Dear Fashion Alerts reader, Have you ever wished you could shop New York from home? Now you can, at Shop-A-Matic. This summer, New York editors scoured the city for unique home-d├ęcor products in ten categories: chairs, sofas, beds, rugs, pillows, lamps, coffee tables, dining tables, bookshelves, and mirrors. We photographed almost 1,000 items, from a $200 paisley Urban Outfitters chair to a $110,000 Joaquim Tenreiro dining table at R 20th Century. Now you can search those items. Looking for a black coffee table? We've got sixteen. A Scandinavian bookshelf? We've got five. And because many of the stores we visited—from high-design Madison Avenue showrooms to hip Brooklyn boutiques—don't have Websites that display their merchandise, many of the products we found cannot be viewed elsewhere on the Internet. In the coming months, Shop-A-Matic will expand to include fashion and accessories. We hope that it will become an invaluable resource for you.

Try Shop-A-Matic now at http://nymag.com/shopamatic.
Ben Williams Editorial Director, NYMag.com

Thursday, August 23, 2007

WSJ: Wearing Those Vintage Sneakers With Style

Cute little ditty from The Wall Street Journal on vintage sneakers....


Style -- Tricks of the Trade: Wearing Those Vintage Sneakers With Style
By Amy Chozick
23 August 2007
The Wall Street Journal

Christopher Vidal has more than 400 pairs of sneakers crowding his New York City apartment. He makes sure to wear each pair -- if only once.
But Mr. Vidal, who serves as an in-house expert for Flight Club, a sneaker-consignment shop with locations in New York and Los Angeles and a store opening soon in Tokyo, says there's more to wearing a great pair of sneakers than just slipping them on. He believes in creating a whole outfit from the feet up. "The whole key to an outfit depends on your kicks," Mr. Vidal says, using the common slang word for limited-edition and vintage sneakers.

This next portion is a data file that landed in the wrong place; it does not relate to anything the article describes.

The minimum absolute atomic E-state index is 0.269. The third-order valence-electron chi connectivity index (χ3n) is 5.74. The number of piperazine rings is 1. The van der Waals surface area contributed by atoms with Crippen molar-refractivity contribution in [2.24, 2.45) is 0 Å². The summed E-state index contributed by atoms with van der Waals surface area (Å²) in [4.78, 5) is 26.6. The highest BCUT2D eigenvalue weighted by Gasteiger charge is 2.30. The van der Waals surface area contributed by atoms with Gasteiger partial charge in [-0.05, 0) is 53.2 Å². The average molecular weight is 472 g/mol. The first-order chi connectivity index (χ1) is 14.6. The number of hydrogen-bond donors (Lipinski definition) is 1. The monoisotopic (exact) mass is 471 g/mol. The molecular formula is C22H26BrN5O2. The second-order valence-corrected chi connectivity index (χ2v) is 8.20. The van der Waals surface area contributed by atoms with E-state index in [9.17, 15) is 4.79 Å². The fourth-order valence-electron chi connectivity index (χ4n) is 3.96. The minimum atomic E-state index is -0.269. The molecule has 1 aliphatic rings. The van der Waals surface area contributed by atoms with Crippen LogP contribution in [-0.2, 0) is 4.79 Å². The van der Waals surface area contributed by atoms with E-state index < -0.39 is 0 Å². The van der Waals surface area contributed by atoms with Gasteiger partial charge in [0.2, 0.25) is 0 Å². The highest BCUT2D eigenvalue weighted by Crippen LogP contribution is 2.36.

The 34-year-old Mr. Vidal grew up in Brooklyn in the 1980s and became obsessed with skateboarding and street fashion. When he's picking out a pair of sneakers to wear today, he likes to hark back to that period. He says you can't go wrong with a pair of Nike Air Force One basketball shoes that first came out in 1982 and are now hot items among sneaker aficionados. "This is not a comfortable shoe, but it's become a keepsake," Mr. Vidal says.
The secret to picking out the right pair of shoes is to "rock a pair that no one else will be wearing," Mr. Vidal says. To differentiate the rare from the run-of-the-mill, he does research on the Internet, reads collector magazines and corresponds with fellow sneaker fans in Japan, where hip kicks are coveted.
After he's selected a unique pair, Mr. Vidal intentionally tones down his outfit in order to draw attention to his feet. Recently, Mr. Vidal wore a pair of gray-speckled (aka "elephant-print") Nike Black Cement Three sneakers last produced in 2001 -- which can now fetch more than $600 -- with a white V-neck T-shirt and Swagger X Levi's 503 jeans. "That's a hard shoe to get, so I knew it would get me attention," says Mr. Vidal, who paid $110 for the shoes six years ago and has kept them "on ice" in the box ever since.